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Blue in the Face 

Wednesday, Aug 18 1999
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Mickey Blue Eyes
Directed by Kelly Makin. Written by Adam Scheinman and Robert Kuhn. Starring Hugh Grant, Jeanne Tripplehorn, James Caan, Burt Young, and James Fox. Opens Friday at the Galaxy and the Sony Metreon.

Behold the plight of the American gangster. John Gotti, the Dapper Don, has been sent down the river. His big-time heavy, Sammy "The Bull" Gravano, is famous and face-lifted for being a no-good dirty-rat stool pigeon. And Robert De Niro, the reigning deity of hoodlum heavies in films such as GoodFellas, Casino, and The Godfather Part II, was last seen not simply sending up his on-screen image, but actually taking career advice from Billy Crystal. Now look what they've done to poor Sonny Corleone.

All setup and no soul, Mickey Blue Eyes is the kind of movie that casts James Caan as a mobster, then gives him nothing to do. Caan got off better in The Godfather -- better a body full of bullets than a script full of blanks. It's also the type of film where floppy-haired Hugh Grant would try to blink and bumble his way into The Family without ... how youse guys say? ... showing a little respect.

Grant plays Michael Felgate, high-dollar auctioneer: witty, wispy, winsome. You know, a real adorable wanker who everyone in New York says talks funny and runs funny but who's really just English. Everything is great for Michael except that the auction house deliveries are always late and his girlfriend of three months, assuredly the girl of his dreams, doesn't want to marry him because her family is (yikes!) a crime family. Strangely -- or maybe just Englishly -- Felgate is not alarmed by such trivia and insists on the marriage, even though Gina (Jeanne Tripplehorn) warns him that the mob will rope him in no matter how hard he tries to stay clean. No sooner can Gina say, "A little favor, a tiny lie, and you're theirs," than crime boss "Uncle" Vito (Burt Young, Rocky's Paulie) has "fixed" the auction delivery problem and now wants Michael to do a little something for him. Naturally, it's an offer he can't refuse.

Whether you find the eloquent Hugh Grant reciting Al Pacino's lines from Donnie Brasco in a bad, faux-mush-mouthed Brooklyn accent hilarious or just dreadfully obvious, there's no denying that this is the paper-thin bit around which the entire film was conceived. Though shaped as a romantic comedy (because that's what gets Hugh Grant's audience into the seats), Mickey Blue Eyes should have been played strictly as an off-the-wall farce. There simply isn't much romance to be found, despite that whole marriage plot point (suggested title: Engaged to the Mob). In fact, the film takes on an odd and seemingly unintentional dark undertone when the betrothed couple (warning: plot spoiler dead ahead) kills Vito's son Johnny in what can only be described as accidental self-defense.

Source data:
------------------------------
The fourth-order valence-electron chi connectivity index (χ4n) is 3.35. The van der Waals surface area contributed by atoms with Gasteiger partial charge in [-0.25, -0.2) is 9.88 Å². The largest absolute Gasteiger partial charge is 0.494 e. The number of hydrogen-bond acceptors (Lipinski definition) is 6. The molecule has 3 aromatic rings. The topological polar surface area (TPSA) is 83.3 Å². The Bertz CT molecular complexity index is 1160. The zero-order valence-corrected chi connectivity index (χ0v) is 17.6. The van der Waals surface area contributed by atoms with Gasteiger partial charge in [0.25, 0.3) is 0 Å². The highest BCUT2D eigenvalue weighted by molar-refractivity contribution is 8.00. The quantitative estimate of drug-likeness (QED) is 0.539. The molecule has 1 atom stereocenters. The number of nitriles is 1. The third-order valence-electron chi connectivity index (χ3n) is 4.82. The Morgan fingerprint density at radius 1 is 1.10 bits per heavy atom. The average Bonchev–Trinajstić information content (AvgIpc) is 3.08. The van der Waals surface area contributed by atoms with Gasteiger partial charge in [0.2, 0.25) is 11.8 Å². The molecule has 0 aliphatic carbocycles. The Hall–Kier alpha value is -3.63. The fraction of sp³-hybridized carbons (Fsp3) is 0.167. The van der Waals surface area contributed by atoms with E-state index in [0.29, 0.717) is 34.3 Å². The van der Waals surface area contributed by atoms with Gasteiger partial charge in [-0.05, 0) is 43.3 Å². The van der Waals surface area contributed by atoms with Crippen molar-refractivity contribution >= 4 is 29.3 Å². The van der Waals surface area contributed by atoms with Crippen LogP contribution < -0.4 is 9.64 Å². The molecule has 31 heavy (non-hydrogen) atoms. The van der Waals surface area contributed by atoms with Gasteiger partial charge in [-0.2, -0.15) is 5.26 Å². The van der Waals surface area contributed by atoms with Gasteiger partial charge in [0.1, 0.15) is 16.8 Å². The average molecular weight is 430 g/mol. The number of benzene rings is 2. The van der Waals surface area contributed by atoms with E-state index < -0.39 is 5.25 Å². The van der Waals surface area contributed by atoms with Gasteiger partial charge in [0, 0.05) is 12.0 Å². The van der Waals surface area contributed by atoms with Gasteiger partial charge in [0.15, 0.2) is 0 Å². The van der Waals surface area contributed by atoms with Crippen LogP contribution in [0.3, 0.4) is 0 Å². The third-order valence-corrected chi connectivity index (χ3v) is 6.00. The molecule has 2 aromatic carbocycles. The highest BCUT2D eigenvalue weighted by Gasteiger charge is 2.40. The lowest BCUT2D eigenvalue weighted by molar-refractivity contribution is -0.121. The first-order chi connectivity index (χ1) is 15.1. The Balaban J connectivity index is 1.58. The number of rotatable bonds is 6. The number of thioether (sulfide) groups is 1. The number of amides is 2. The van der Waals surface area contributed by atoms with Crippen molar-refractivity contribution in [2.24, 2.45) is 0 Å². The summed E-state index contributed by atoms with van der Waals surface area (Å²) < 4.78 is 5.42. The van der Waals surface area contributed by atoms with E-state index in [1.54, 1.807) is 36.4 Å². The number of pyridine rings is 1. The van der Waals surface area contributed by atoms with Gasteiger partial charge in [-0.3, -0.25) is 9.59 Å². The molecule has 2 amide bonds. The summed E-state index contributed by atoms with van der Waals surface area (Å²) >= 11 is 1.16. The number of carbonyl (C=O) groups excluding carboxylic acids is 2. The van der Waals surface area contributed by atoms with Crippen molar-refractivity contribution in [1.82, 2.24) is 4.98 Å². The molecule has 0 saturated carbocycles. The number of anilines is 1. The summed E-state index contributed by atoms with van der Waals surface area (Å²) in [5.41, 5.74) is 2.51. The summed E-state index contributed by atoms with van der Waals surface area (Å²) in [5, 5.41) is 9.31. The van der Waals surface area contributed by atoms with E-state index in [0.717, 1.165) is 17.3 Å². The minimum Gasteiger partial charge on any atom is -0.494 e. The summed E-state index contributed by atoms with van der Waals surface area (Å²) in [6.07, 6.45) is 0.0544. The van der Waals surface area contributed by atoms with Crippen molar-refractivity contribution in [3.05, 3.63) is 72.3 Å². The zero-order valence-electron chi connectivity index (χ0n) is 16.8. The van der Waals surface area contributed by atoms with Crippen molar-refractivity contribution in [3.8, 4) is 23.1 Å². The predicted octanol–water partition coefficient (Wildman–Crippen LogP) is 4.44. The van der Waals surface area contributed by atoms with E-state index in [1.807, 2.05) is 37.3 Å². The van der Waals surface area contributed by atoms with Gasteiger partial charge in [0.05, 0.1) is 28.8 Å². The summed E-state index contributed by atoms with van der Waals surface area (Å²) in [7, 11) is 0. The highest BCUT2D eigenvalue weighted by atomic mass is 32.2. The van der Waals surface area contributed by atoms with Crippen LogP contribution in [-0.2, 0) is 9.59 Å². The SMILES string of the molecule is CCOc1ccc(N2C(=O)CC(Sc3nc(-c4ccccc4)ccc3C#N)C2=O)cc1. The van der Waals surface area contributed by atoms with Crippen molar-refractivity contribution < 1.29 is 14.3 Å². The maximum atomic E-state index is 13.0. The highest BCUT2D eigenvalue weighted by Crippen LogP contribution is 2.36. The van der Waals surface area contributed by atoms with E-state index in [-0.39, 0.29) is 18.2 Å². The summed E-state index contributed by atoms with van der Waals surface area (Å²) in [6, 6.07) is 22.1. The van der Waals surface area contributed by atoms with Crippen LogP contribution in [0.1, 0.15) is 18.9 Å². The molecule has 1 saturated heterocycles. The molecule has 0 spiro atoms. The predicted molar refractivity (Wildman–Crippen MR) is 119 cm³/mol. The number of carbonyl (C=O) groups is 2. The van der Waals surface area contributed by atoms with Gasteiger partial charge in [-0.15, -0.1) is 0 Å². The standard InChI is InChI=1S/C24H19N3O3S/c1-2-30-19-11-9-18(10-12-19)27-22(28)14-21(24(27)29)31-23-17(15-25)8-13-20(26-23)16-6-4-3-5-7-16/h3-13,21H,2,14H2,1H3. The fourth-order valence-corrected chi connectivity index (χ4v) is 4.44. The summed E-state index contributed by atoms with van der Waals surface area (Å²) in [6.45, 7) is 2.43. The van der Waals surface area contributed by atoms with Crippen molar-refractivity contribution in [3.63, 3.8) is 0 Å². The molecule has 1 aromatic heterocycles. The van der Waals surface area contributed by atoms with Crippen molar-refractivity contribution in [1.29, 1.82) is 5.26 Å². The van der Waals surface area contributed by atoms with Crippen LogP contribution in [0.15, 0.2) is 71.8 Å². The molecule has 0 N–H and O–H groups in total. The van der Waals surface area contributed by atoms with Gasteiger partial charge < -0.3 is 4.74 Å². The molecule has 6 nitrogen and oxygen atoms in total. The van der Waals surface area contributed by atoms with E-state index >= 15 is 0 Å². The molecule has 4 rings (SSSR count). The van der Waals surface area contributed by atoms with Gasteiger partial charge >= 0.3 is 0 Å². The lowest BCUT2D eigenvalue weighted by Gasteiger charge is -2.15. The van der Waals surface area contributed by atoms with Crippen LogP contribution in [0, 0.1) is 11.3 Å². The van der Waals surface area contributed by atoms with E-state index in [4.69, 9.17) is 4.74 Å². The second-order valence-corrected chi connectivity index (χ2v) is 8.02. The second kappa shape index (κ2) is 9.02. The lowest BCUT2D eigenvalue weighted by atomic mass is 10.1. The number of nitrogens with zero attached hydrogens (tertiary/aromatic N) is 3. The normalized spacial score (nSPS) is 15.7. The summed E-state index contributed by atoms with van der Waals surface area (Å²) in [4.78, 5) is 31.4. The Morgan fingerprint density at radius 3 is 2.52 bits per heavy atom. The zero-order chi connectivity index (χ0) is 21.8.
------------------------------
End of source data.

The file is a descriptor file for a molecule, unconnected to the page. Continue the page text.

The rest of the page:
The movie, not willing to fully acknowledge the mess it's stepped in, soon grows staid, concerned less and less with getting laughs as it builds up suspense for its ridiculous finale, which involves a wedding, a few gangland hits, and an FBI sting. Isn't this a romantic comedy (our couple's connection to organized crime and manslaughter notwithstanding)? Don't we know they're going to live happily ever after (even if the filmmakers have to tack on a quick resolution to a Three's Company-style, jump-to-the-wrong-conclusion subplot to secure such an ending)?

Mickey Blue Eyes does have moments when its humor moves from genial and generic to wicked and sublime, but very few of them have anything to do with the gangster setup. (The most notable comes when Caan, playing Gina's father and one of Vito's underbosses, tortures a deadbeat associate by making him do challenging treadmill exercises.) Former Kid in the Hall Scott Thompson squeezes some juice out of a nearly nonexistent role as an FBI agent, and the religious-tableau-meets-John Wayne Gacy artwork that Vito forces Michael to auction off reveals that somewhere, somebody associated with this film had a twisted edge. It's too bad the rest was done paint-by-numbers.

There are scenes that will woo Grant fans. A gangly striptease meant to distract his lady friend shows that Grant has a flair for physical comedy -- but no one ever said the man wasn't charming. Fact is, the biggest problem with Mickey Blue Eyes isn't Hugh Grant playing a guy playing at being a mobster. The film simply doesn't play enough with the material. Andrew Bergman's charming 1990 mob-movie homage, The Freshman, cast Marlon Brando as Carmine Sabatini, the kindly mobster on whom The Godfather's Vito Corleone was based. Nothing here is that inspired or clever. Mickey Blue Eyes is closer to Jane Austen's Mafia! than The Freshman.

Grant allegedly wrote some of Mickey Blue Eyes' script himself, a benefit of a relationship with co-producer Elizabeth Hurley. Maybe he should have followed some of his own advice: During the film, he reminds himself to "rent GoodFellas, Casino, Godfathers I, II, and III." And why not? They're funnier.

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Scott Kelton Jones

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